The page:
Experts say the settlement serves as a small win for plaintiffs, and a bigger one for plaintiffs.
Experts say the settlement serves as a small win for plaintiffs, and a bigger one for plaintiffs.

Asking that a judge rule the National Security Agency (NSA) is in violation for copying and searching the data it collects, the Electronic Frontier Foundation (EFF) explained to a federal court just how the agency hooks into the Internet backbone to conduct mass surveillance.

In a press release, EFF Legal Director Cindy Cohn contended that the judge not only has enough to rule on the constitutionality of the agency's initial mass seizure of communications but on “the subsequent searching of the content of Internet communications” in answer to a partial summary judgment motion filed in a California federal court in the ongoing Jewel v. NSA lawsuit.

"By installing fiber-optic splitters on the Internet backbone, and then searching through tens of millions of Internet communications it collects, the NSA is conducting suspicionless and indiscriminate mass surveillance that is like the abusive 'general warrants' that led the nation's founders to enact the Fourth Amendment," Cohn said.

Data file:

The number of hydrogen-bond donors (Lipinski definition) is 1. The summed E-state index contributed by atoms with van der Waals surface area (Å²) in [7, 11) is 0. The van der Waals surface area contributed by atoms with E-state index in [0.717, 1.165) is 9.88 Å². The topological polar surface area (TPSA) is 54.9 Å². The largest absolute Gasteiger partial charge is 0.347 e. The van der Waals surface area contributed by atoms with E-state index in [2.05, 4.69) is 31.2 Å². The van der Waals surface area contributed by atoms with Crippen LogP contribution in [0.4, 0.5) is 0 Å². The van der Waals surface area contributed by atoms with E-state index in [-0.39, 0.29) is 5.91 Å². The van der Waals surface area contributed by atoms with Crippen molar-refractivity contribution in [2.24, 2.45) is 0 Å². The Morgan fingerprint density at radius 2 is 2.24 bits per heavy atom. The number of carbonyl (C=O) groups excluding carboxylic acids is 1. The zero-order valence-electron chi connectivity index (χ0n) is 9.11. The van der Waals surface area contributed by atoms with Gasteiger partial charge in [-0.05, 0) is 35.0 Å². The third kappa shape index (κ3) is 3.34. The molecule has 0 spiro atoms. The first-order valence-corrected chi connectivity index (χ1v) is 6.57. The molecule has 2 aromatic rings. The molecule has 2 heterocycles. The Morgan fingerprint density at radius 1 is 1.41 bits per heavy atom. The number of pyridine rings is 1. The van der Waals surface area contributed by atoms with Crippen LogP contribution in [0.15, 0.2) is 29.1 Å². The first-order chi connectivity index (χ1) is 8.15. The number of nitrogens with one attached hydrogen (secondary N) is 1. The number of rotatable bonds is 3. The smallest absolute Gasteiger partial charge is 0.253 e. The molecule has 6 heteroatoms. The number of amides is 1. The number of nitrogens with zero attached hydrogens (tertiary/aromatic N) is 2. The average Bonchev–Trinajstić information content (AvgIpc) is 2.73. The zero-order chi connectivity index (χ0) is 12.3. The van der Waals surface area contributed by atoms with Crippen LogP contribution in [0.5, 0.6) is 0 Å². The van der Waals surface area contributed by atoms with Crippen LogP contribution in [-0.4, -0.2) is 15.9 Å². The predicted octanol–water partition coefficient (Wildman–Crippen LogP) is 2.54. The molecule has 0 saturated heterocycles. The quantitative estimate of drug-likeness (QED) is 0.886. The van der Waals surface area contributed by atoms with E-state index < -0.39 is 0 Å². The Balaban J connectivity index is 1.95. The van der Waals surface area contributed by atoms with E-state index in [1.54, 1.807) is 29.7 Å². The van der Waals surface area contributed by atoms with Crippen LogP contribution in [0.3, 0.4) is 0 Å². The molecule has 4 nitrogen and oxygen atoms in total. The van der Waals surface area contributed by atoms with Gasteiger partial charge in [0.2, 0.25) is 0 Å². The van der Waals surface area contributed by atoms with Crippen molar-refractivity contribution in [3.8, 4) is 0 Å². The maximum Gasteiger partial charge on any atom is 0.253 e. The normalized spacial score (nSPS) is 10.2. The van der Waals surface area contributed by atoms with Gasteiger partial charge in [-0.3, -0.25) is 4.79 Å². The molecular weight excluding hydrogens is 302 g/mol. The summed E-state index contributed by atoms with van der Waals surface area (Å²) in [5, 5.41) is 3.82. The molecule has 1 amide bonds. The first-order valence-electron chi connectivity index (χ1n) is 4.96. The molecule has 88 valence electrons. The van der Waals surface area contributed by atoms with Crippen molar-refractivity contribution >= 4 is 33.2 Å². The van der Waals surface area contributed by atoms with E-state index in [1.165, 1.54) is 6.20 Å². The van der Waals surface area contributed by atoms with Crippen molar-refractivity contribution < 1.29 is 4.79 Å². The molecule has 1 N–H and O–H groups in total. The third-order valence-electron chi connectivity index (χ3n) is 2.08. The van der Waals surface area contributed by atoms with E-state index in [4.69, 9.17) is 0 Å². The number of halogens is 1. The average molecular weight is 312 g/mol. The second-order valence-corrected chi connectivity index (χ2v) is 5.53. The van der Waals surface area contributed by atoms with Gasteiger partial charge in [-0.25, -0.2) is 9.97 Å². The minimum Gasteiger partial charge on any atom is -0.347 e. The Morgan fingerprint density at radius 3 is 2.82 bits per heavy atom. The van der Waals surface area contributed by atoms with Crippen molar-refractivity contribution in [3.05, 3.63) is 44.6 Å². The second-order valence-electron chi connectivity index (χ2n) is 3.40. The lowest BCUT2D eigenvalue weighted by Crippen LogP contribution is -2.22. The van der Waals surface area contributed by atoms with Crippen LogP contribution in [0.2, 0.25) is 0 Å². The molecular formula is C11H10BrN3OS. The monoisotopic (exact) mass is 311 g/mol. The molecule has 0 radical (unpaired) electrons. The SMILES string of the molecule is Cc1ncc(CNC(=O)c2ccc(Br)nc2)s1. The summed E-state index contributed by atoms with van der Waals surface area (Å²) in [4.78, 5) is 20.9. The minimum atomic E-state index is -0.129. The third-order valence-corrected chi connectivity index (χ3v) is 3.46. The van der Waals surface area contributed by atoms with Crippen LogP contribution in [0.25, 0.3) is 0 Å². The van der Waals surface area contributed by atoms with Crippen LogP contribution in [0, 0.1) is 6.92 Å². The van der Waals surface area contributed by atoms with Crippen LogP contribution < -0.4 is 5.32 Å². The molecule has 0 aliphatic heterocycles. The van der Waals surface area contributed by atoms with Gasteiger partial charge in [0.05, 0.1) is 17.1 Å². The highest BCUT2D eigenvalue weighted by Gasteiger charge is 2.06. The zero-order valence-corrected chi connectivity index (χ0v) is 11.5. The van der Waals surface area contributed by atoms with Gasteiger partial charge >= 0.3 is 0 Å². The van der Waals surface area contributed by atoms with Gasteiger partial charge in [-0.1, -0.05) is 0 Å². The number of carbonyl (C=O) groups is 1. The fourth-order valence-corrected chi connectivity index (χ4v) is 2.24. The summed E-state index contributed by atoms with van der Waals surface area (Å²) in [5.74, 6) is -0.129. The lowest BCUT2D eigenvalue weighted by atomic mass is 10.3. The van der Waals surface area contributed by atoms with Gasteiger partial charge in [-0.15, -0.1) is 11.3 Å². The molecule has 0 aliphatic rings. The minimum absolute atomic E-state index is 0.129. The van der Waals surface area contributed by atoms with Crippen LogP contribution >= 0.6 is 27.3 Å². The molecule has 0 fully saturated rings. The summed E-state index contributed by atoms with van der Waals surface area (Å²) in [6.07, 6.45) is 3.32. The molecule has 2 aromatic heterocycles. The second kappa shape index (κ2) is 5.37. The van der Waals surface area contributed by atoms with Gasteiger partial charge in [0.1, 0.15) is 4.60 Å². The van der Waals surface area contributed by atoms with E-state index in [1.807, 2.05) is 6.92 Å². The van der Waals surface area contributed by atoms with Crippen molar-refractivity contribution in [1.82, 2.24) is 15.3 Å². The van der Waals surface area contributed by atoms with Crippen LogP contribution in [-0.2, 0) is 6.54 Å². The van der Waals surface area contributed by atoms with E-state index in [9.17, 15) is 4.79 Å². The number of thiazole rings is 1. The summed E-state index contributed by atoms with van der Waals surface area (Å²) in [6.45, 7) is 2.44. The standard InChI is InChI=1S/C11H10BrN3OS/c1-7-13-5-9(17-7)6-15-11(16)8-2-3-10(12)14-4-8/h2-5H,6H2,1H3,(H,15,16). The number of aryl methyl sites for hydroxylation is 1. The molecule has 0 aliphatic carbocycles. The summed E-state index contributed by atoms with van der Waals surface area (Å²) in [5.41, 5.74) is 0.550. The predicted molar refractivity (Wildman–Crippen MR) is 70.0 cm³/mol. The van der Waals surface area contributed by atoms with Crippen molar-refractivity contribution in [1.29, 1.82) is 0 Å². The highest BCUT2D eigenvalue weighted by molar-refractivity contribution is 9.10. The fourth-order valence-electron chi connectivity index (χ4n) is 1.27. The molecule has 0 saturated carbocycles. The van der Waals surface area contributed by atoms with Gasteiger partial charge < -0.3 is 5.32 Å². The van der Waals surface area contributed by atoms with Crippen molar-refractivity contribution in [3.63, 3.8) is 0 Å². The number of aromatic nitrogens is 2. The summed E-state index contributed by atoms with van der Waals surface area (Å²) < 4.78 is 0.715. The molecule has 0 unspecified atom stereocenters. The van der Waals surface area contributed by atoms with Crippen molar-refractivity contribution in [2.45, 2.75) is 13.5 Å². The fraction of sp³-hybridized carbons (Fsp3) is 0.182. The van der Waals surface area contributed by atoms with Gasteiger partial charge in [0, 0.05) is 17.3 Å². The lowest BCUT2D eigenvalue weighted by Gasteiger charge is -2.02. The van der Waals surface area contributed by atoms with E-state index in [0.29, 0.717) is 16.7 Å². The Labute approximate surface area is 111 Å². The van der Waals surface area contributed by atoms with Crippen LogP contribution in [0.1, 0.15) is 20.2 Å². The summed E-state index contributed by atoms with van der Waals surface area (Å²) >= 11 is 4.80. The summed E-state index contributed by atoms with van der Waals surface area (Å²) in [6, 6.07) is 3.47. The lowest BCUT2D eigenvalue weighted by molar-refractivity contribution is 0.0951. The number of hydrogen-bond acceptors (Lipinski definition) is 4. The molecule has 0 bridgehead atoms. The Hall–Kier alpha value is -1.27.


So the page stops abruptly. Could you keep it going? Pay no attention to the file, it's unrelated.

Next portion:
Providing a colorful graphic to illustrate how the NSA's surveillance apparatus works, the EFF showed how the NSA “sits” on the Internet backbone “at key junctures,” thereby operating, the motion before the court said, “a digital dragnet…that makes it impossible for ordinary Americans not suspected of any wrongdoing to engage in a fully private online conversation, to privately read online, or to privately access any online service.”

Jewel v. NSA, a class-action suit brought against the agency in 2008 by AT&T customers in the San Francisco area, is seen as a potentially pivotal case in curbing NSA spying and establishing Fourth Amendment boundaries around internet and phone communications.

NSA spying has been roundly criticized though the internet has created a gray area for some courts and lawmakers. And earlier this month, the Privacy and Civil Liberties Oversight Board (PCLOB), which has criticized NSA's collection of call records in its surveillance program, stunned critics by saying that spying on email, Skype and other communications is fine.